Looking at “identity as brand” of American Pro Football. Article originally published on October 17, 2014, and then updated August 14, 2015.
Nearly a year ago, back when the concussion and domestic violence crises were the NFL’s issues of the day, I (and many others) couldn’t help but notice and write about the toxicity that was enveloping the NFL brand. It seemed to be a brand identity in decline, I thought, and submitted that it would be, “an intriguing story to watch in the coming years,” to see how the NFL brand would fare.
As it turns out, that may have been an understatement, perhaps an epic one.
Fast-forward 10 months, and today we may well be witnessing such an accumulation of identity, brand and leadership problems as to upgrade the threat level from “crisis” to “near implosion”.
In recent years, the NFL has yielded a trove of controversies, 3 of which, emblematic of the relentlessly sensationalist media coverage we experience today, have been stamped with the infamous “-gate” suffix. That’s Spygate, Bountygate, and now the most absurd, Deflategate. Those scandals mostly involve field-of-play violations and accusations of cheating, and so of course pale in comparison to the high-profile problems with concussions and the league’s response to player safety, well-publicized domestic violence events and the usual handful or two of players who have had regular brushes the law, substance abuse or performance enhancing drugs.
Together, that list makes for a troubled brand in need of careful rehabilitation and an authentic recovery of the better facets of the league’s identity – things like its reliance on team play, capability to inspire young people to exercise, they way it can produce incredible stories, or its long history of bringing people together. (What other sport has spawned an international day of get-togethers, nacho eating, and conversation like Super Bowl Sunday?!)
Instead, the leaders of this faltering brand identity have engaged in another round of brand masochism, and waged a protracted and now seemingly endless scandal over what amounts to enough air to fill a circus clown’s balloon (or by the referee’s count, 2 psi per football spread over 11 game balls).
Yes, you read that correctly.
Upon discovery of some hint of wrongdoing relating to the possible deflation of game footballs during a playoff game late in 2014, the commissioner and league office have fixed their laser-guided focus on destroying the credibility of one of the league’s star players over some suspected (and lacking in direct evidence, it seems) violation of an obscure competition rule.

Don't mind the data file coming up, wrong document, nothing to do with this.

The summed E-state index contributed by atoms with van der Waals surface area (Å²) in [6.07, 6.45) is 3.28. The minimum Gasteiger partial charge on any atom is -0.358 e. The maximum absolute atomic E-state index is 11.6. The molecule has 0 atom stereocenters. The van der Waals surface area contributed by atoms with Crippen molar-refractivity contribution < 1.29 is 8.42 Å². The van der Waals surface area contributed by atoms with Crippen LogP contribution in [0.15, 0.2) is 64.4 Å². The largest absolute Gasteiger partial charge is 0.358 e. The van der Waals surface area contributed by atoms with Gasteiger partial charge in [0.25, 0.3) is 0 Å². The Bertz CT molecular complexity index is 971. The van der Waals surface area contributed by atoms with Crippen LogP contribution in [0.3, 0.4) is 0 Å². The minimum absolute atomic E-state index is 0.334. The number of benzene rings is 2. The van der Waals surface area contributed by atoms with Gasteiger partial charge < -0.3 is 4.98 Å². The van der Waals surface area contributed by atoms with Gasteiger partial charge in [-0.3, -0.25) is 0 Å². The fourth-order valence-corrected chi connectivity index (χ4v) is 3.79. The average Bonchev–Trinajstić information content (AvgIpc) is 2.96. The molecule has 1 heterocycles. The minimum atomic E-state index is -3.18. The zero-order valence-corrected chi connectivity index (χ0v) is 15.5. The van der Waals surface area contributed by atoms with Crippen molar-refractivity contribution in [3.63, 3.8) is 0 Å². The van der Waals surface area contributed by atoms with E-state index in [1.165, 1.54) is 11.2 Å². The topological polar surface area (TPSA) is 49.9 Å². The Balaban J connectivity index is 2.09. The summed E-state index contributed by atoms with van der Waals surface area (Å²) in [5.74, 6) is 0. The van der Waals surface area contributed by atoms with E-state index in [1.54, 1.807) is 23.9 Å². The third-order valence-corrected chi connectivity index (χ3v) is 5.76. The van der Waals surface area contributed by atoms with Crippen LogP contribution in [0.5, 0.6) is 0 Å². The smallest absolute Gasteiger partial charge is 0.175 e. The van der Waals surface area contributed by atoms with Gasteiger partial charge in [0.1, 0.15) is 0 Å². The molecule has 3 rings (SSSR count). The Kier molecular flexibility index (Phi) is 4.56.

First came the accusation from the opposition, then came the private eye and his “Wells Report”, followed by the destroyed cell phone, and the 4 game suspension. That ban, it turns out, is equal to the disciplinary action the league handed out for such offenses as substance abuse, performance enhancing drug use, and even a conviction for driving while intoxicated, not to mention double the initial suspension it levied for that now infamous criminal domestic abuse case involving a player who punched out his fiancée.
It all might be laughable if it weren’t so real.
As I write, the NFL’s parade of the bizarre has turned into a legal game of chicken between the league office and one of its star quarterbacks, his team, and the players’ union. Leading the charge, strident as a bull on the rush, the league’s commissioner has galloped past numerous exit points that could have stemmed this manufactured controversy and quelled the absurdity. And yet, perhaps transfixed by his own authority or determined to make amends for the light punishments he handed down in the domestic abuse cases that flooded the news last year, the commissioner barrels ahead. He’s now dragged the whole thing all the way to federal court.
Trundling along behind, of course, is the brand that a year ago already appeared to be flipping into crisis mode.
Are we witnessing the early stages of a full-fledged brand-gate? Keep the NFL brand paper towels at the ready, the front office has a mess on its hands.
Here’s what the brand faced a year ago, what do you think?
Even a cursory glance at the tenor of the coverage will tell you that the NFL is in trouble. Its identity is challenged, and we are witness to the scrambling of huge wealth to protect this asset from the onslaught of a number of powerful forces – one of them most formidable: the mothers and fathers of young boys.
Recently, we have explored the shifting nature of brand through a 5 dimensional framework consisting of the brand’s origin, recognition, intention, sustenance and relationship. But we’ve looked at it largely in the abstract. The current crisis in the NFL’s reputation gives us a chance to look at the erosion and migration of brand in real life…and in real time.